Calling All Gardeners
An extension agent declares the "rights and responsbilities" of his fellow gardeners.
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by Paul McKenzie
Ed. note: The following column, which appeared in The Herald-Sun (Durham, NC), was written by horticulture agent Paul McKenzie for his fellow gardeners. His advice seems to speak to gardeners everywhere:
We are all gardeners.
Yes, I can already hear the protests. "I'm not a gardener, everything I plant dies," and "Even my cactus died from lack of water." In fact, most people seem very hesitant to apply the term gardener to themselves.
The conventional wisdom is that a gardener can make any plant thrive. That's rarely the case. In fact, the best gardeners have killed way more plants than the mediocre ones. The difference is that they keep planting.
A garden is simply a collection of plants and the gardener is the person who tends them. As I have yet to find a house in Durham that didn't have plants in the yard, I can only come to the conclusion that, if you live in a house, you are a gardener.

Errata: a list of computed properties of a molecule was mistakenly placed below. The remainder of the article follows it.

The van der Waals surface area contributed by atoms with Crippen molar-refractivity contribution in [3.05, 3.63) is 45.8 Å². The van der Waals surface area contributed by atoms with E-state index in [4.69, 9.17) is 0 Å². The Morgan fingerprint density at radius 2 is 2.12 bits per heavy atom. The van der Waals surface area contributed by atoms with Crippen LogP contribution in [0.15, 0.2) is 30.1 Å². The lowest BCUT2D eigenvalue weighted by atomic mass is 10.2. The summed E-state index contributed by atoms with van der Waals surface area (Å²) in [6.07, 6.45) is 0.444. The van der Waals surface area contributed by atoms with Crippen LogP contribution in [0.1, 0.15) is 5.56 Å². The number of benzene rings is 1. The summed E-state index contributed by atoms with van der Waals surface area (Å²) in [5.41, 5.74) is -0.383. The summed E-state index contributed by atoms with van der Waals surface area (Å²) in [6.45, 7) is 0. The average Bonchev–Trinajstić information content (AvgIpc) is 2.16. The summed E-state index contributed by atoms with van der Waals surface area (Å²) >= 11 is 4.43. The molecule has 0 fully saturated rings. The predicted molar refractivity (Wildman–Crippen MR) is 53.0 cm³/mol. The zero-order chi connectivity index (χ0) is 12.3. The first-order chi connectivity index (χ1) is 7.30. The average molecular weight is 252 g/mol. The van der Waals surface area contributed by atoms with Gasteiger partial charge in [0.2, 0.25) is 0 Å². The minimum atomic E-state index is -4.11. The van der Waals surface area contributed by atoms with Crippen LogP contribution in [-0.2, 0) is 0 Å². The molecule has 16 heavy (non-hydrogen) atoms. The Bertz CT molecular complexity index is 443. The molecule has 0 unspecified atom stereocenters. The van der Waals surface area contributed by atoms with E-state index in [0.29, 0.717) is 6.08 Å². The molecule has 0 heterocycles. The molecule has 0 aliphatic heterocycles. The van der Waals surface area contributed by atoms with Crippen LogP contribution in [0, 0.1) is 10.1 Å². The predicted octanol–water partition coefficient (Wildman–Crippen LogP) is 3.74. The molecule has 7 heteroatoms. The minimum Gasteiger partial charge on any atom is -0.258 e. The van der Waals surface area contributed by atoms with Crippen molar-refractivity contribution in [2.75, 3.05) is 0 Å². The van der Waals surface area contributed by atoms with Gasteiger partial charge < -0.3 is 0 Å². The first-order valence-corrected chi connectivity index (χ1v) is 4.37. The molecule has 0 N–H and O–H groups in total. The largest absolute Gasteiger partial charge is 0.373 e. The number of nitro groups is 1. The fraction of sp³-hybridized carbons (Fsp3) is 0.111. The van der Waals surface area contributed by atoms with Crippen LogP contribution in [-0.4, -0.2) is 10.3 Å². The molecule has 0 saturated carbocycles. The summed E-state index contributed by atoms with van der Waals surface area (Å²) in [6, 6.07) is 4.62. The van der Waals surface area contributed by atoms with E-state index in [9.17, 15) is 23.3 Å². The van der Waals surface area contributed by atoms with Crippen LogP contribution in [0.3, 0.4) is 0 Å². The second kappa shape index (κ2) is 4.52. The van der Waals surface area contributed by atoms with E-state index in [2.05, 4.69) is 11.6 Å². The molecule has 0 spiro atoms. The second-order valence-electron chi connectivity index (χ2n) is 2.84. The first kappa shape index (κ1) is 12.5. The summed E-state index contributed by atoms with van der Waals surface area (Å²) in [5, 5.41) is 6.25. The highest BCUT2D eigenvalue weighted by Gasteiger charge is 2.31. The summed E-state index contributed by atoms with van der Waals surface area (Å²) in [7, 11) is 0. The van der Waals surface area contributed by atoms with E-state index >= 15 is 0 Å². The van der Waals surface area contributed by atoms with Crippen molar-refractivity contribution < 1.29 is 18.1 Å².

I can think of one exception. Some folks live in houses surrounded by fabulous gardens. But writing checks to a landscape company does not a gardener make.
Granted, some of you are better gardeners than others. For some, the collection of plants consists mostly of wiregrass and poison ivy. And the tending occurs on a rather infrequent basis.
For others, the plant palette shifts to boxwoods and tall fescue (and not much else). In this case, the tending mostly takes place behind the controls of gas-powered engines. This has been shown to cause mental instability, as evidenced by the development of lawnmower racing.
Thus, we are all gardeners and I hereby confer that title upon you with all appertaining rights and responsibilities.
--reprinted by permission of The Herald-Sun, Durham, NC